The economy: This is London
Just back from a trip across the pond (and glad we went now, judging by Monday's story about rapidly rising airfares!).
The highlights of London? Too many to list. But two great lines from two stories stuck, reminding me that the more things change, the more they stay the same.
First, a Beefeater giving a tour at the Tower of London, to the Americans in the crowd:
"Just think, all this could've been yours if only you'd paid your taxes!"
Holy Founding Fathers, what have we done! Talk about bad "tea party" karma: The crown jewels. Big Henry VIII's impressive armor. The crows. The guards in big hats. The tourists spending tons of money to gawk.
Kind of makes you want to take another look at that "no new taxes" mantra Republican lawmakers keep spouting. What else are we going to miss out on?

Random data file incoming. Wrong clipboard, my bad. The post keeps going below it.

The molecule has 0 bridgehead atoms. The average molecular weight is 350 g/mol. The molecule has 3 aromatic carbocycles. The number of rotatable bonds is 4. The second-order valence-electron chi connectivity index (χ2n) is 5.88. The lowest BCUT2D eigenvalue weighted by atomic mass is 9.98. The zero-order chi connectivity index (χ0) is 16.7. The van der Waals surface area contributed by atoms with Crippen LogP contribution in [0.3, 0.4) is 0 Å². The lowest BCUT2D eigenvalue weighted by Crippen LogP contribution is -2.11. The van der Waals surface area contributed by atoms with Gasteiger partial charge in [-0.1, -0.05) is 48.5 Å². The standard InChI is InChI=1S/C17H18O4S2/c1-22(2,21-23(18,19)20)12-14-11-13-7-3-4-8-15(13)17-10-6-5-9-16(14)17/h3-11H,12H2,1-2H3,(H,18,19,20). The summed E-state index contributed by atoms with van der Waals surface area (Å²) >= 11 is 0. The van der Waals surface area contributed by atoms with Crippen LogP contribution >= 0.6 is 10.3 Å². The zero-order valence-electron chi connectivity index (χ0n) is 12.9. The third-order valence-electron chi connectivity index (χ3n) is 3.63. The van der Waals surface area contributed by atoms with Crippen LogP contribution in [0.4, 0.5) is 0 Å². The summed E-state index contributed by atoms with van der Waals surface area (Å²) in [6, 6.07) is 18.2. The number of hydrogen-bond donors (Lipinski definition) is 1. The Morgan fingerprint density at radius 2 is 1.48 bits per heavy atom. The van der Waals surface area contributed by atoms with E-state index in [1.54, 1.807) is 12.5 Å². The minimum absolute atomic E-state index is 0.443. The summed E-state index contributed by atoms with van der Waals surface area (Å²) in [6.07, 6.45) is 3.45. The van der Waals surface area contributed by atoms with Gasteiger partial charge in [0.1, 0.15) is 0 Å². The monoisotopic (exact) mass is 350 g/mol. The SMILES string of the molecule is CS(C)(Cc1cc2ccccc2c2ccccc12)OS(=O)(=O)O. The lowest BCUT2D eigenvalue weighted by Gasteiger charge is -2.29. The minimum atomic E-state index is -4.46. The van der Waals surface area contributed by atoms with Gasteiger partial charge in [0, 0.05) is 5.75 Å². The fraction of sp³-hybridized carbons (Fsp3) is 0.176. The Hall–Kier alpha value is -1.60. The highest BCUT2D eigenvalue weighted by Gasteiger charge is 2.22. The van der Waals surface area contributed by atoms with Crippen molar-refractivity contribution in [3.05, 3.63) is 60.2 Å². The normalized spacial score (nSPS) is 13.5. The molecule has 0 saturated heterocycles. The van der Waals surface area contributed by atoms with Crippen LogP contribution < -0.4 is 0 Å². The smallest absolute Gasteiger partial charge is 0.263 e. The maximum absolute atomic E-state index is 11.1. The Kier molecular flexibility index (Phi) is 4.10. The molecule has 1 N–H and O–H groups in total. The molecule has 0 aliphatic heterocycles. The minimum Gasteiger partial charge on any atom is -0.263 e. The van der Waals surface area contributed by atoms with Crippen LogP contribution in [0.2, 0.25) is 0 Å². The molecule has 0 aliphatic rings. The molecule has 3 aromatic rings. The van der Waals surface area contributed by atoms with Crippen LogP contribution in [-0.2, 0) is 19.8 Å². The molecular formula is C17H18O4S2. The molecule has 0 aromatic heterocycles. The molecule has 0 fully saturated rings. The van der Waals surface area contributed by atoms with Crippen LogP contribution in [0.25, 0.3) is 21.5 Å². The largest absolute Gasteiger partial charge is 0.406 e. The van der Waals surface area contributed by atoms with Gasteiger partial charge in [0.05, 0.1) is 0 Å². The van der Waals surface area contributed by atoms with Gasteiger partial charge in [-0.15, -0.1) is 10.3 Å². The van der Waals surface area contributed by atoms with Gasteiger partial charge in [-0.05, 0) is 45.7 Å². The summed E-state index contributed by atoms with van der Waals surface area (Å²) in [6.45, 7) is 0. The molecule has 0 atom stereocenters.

Second great line, from the Jack the Ripper tour: "You can't pay, you can't stay."
Seems that several of the Ripper's victims were out on the streets, late at night, because they didn't have the two pence needed to rent a bed for the night. Not an apartment, or a room, just a bed. The rules were strict: Cash, in advance, or no bed.
It's the kind of social safety net a guy like Rep. Paul Ryan would envy. Although, to be fair, Ryan might offer the poorest a voucher that they could use to pay for a bed.
Much like the United States, Britain is struggling to cut the budget. Economic troubles, they say. Yet the pubs are crowded every night, Harrods is jammed, and there's no shortage of Ferraris and Porsches prowling the crowded streets, even with gas (uh, sorry, petrol) at $1.65 a liter.
So who's being asked to sacrifice? This too will sound familiar. In line at a supermarket, we strike up a conversation with a spry older woman. Are things harder lately? Oh yes, she says, and getting worse all the time. "I'm 85, and a pensioner, and they're cutting me back. I worked all my life, and this is how they treat me."
We cut the cord in 1776, but apparently our ruling classes still have a lot in common.
But we don't even have a royal wedding to look forward to.
-- Paul Whitefield
Photo: Harrods. Credit: Suzanne Plunkett / Bloomberg News